Members of Boston's Black Ministerial Alliance might resent New Black Panther Party soldier Jamarhl Crawford for his persistently blasting them as crooks and opportunists. But the reverends should be grateful that he never found "white Jesus" — if Crawford (a/k/a UNO the Prophet) joined the cloth, he would likely have the heaviest collection plate on Blue Hill Avenue.
For his first annual Red, Black, and Green Flag Raising and Black History Month Celebration at City Hall, Crawford brandished his famously sonorous switchblades. Much like at the 10,000 Strong March on Franklin Park this past June and during his subsequent campaign against the Boston Police Department's Safe Homes Initiative, Roxbury's most vocal gadfly bypassed superficial cordiality and beelined to his message.
"When I used to work here [as a District 7 PR operative] back in 1997 . . . I noticed that there were eight-foot Leprechauns on St. Patrick's Day and giant turkeys on Thanksgiving," Crawford told the crowd of about 40 people in the Piemonte Room — across from the offices of City Councilors Bill Linehan and Steve Murphy. "But there was nothing to celebrate black history, even though this building belongs to all of us, too."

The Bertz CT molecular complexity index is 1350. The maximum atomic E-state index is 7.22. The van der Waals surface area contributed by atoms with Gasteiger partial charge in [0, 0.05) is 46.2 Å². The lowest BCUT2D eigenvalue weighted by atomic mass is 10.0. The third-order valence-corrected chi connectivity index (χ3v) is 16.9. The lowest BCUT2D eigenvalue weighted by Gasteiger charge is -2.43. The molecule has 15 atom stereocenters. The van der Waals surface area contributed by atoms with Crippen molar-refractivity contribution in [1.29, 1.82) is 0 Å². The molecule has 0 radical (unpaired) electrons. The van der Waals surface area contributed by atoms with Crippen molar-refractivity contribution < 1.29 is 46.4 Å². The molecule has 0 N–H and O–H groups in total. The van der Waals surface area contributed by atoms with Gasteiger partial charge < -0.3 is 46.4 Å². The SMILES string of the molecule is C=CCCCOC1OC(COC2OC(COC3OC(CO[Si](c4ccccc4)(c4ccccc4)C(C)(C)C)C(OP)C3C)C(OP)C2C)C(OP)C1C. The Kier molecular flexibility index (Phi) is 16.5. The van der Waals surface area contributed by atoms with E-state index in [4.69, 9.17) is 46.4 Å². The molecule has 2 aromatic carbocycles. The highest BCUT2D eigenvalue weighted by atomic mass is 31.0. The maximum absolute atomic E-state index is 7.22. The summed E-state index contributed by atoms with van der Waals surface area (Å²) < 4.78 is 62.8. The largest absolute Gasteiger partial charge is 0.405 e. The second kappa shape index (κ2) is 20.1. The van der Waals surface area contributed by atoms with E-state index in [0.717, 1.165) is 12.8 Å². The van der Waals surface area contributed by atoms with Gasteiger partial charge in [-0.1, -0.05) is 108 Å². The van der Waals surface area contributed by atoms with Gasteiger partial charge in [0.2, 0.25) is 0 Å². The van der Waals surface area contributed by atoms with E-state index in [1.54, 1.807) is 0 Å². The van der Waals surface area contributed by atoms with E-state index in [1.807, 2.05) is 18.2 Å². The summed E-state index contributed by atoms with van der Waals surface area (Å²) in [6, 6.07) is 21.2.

The complimentary corn bread, greens, rice, and roasted chicken didn't lure Mayor Tom Menino — or mayoral hopefuls Sam Yoon and Michael Flaherty — to Crawford's party, though all three had legislative aides present to hear Dorchester Councilor Charles Yancey deliver a comprehensive history of African-American councillorship in Boston: "One hundred years ago, there was one black city councilor," said Yancey, "and now there are two."
In his turn, Crawford thanked Roxbury Councilor Chuck Turner — who reserved the space for the festivities but could not attend — then argued reasons why Boston needs black empowerment. He delved slightly into conspiratorial territories — rhetorically asking how guns and drugs end up in black hands — but mostly focused on discrepancies between minority neighborhoods and communities where the "birds are chirping and the sun is shining."
"I'm glad there haven't been any problems so far with us hanging the red, black, and green flag outside of City Hall today," said Crawford, who noted that there was palpable dissent when those colors flew to honor Marcus Garvey back in August. "There's plenty of Italian power in Boston; and there's definitely plenty of Irish power . . . but that power's not there when you cross the line from West Roxbury into Roxbury. We're here today [because] we want everyone to realize that a city can only be as successful as all of its citizens."